years, but thanks to Robert H. Ferrell scholars now have a revealing behind-the-scenes
look at its operations and demise. Ferrell, who was doing research at
the Franklin Roosevelt Library during the summer of 1998 for a book on
the relationship between Harry Truman and Pendergast, discovered in box
388 of the Henry Morgenthau Papers a 148-page report detailing the Treasury
Department's probe. Written by Rudolph H. Hartmann, who was in charge
of the Pendergast case, the document had remained unknown to scholars
for nearly sixty years. Would that we could all be so fortunate in doing
archival research! As Ferrell aptly notes, "here was what makes it
all worthwhile" (p. 5). Why the report had gone unnoticed for so
long, especially given the vast number of researchers who have used the
Roosevelt Library during the past several decades, remains a source of
mystery, but Ferrell plausibly speculates that the enormous size of the
Morgenthau collection, the publication of parts of the collection by John
M. Blum in From The Morgenthau Diaries, and the microfilming of other
parts, prevented scholars from digging deeply enough to find it.
Scholars of urban politics, those with a special interest in Missouri
history, and anyone who loves a gripping story of crime and corruption
can thank Ferrell for bringing this fascinating document to light. The
first several chapters present an engrossing account of the origins, evolution,
and culmination of the Treasury Department's probe. The action is fast
and furious as the intricacies of the investigation are detailed. Lawrence
Larsen and Nancy Hulston's recent biography of Pendergast contains some
valuable information on the investigation, but the Hartmann report clearly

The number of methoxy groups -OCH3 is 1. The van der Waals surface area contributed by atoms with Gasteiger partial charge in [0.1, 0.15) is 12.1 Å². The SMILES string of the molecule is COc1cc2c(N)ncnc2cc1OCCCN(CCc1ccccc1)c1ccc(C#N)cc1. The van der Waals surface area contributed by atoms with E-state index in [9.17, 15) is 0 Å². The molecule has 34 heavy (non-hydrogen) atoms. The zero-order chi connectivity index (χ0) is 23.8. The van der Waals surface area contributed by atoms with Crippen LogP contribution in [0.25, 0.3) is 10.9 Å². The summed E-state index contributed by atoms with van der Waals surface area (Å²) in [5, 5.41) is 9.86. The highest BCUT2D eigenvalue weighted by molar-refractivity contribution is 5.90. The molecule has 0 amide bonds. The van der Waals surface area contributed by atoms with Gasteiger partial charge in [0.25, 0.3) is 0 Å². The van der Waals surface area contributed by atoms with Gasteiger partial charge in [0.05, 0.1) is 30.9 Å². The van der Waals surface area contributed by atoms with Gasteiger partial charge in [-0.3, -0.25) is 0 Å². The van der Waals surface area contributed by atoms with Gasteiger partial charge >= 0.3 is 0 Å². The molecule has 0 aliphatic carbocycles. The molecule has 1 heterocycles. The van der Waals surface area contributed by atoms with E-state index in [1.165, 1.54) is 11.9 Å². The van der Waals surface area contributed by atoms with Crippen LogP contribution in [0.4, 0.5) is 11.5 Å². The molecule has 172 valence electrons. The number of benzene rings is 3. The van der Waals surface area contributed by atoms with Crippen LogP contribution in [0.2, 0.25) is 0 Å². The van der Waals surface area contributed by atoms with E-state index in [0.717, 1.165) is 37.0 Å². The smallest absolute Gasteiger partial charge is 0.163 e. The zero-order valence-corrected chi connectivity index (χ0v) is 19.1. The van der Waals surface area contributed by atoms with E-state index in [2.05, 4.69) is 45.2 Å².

offers a level of unprecedented detail and thus greatly enriches scholars'
understanding of how the federal government caught the legendary Kansas
City boss. The final third of the book takes us deeply into the sordid
behind-the-scenes daily operations of the machine. It is not a pretty
sight. Briberies of police officers allowed organized crime to flourish
through gambling and prostitution. Corrupt tax collectors, assessors,
and garbage collectors, among others, oiled this efficient operation.
Pendergast, of course, received money, often used to finance his expensive
gambling habit, through the awarding of city contracts to several of his
businesses. Here too, the level of detail in the Hartmann report is of
tremendous value. This work, then, nicely complements the existing body
of literature on one of the more important political figures in twentieth
. David McCullough, (New York: Simon and Schuster, 1992), pp. 154-156;
Alonzo Hamby, Man of the People: A Life of Harry S. Truman (New York and
Oxford: Oxford University Press, 1995), pp. 162-176.
. Robert H. Ferrell, Truman and Pendergast (Columbia: University of
Missouri Press, 1999); John Morton Blum, From the Morgenthau Diaries(Boston:
Houghton Mifflin, 1959).
. Lawrence H. Larsen and Nancy J. Hulston, Pendergast! (Columbia and
London: University of Missouri Press, 1997), pp. pp. 139-145.
Library of Congress Call Number: F474.K257H37 1999
Kansas City (Mo.) -- Politics and government.
Pendergast, Tom, 1870-1945.
Political corruption -- Missouri -- Kansas City -- History -- 20th century.